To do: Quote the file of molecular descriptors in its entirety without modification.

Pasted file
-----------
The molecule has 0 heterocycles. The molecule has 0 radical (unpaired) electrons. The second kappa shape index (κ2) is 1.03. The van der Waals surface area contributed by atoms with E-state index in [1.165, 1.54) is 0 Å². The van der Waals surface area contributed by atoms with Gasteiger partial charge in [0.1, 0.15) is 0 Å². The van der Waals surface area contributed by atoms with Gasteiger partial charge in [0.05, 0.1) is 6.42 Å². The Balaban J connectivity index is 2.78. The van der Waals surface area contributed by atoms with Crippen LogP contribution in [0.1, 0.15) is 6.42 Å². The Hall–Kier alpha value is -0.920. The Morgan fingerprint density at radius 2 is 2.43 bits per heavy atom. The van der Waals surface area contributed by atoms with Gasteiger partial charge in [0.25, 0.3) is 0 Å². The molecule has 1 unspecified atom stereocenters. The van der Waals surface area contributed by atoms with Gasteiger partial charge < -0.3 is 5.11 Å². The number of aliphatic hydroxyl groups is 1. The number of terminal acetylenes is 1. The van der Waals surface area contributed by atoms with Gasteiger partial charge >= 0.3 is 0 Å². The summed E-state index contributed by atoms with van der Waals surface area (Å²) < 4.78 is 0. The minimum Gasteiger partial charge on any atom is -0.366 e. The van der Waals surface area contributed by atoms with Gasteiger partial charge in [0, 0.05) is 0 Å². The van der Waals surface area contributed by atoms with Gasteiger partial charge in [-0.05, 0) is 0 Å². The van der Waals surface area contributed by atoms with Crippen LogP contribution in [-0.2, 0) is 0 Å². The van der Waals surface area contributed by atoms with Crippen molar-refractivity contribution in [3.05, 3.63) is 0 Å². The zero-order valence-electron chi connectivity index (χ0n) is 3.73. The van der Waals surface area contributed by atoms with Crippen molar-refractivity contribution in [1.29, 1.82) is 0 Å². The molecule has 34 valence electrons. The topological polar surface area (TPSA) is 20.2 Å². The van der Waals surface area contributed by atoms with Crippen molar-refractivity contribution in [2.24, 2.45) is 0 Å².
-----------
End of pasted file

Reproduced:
The molecule has 0 heterocycles. The molecule has 0 radical (unpaired) electrons. The second kappa shape index (κ2) is 1.03. The van der Waals surface area contributed by atoms with E-state index in [1.165, 1.54) is 0 Å². The van der Waals surface area contributed by atoms with Gasteiger partial charge in [0.1, 0.15) is 0 Å². The van der Waals surface area contributed by atoms with Gasteiger partial charge in [0.05, 0.1) is 6.42 Å². The Balaban J connectivity index is 2.78. The van der Waals surface area contributed by atoms with Crippen LogP contribution in [0.1, 0.15) is 6.42 Å². The Hall–Kier alpha value is -0.920. The Morgan fingerprint density at radius 2 is 2.43 bits per heavy atom. The van der Waals surface area contributed by atoms with Gasteiger partial charge in [0.25, 0.3) is 0 Å². The molecule has 1 unspecified atom stereocenters. The van der Waals surface area contributed by atoms with Gasteiger partial charge < -0.3 is 5.11 Å². The number of aliphatic hydroxyl groups is 1. The number of terminal acetylenes is 1. The van der Waals surface area contributed by atoms with Gasteiger partial charge >= 0.3 is 0 Å². The summed E-state index contributed by atoms with van der Waals surface area (Å²) < 4.78 is 0. The minimum Gasteiger partial charge on any atom is -0.366 e. The van der Waals surface area contributed by atoms with Gasteiger partial charge in [0, 0.05) is 0 Å². The van der Waals surface area contributed by atoms with Gasteiger partial charge in [-0.05, 0) is 0 Å². The van der Waals surface area contributed by atoms with Crippen LogP contribution in [-0.2, 0) is 0 Å². The van der Waals surface area contributed by atoms with Crippen molar-refractivity contribution in [3.05, 3.63) is 0 Å². The zero-order valence-electron chi connectivity index (χ0n) is 3.73. The van der Waals surface area contributed by atoms with Crippen molar-refractivity contribution in [1.29, 1.82) is 0 Å². The molecule has 34 valence electrons. The topological polar surface area (TPSA) is 20.2 Å². The van der Waals surface area contributed by atoms with Crippen molar-refractivity contribution in [2.24, 2.45) is 0 Å².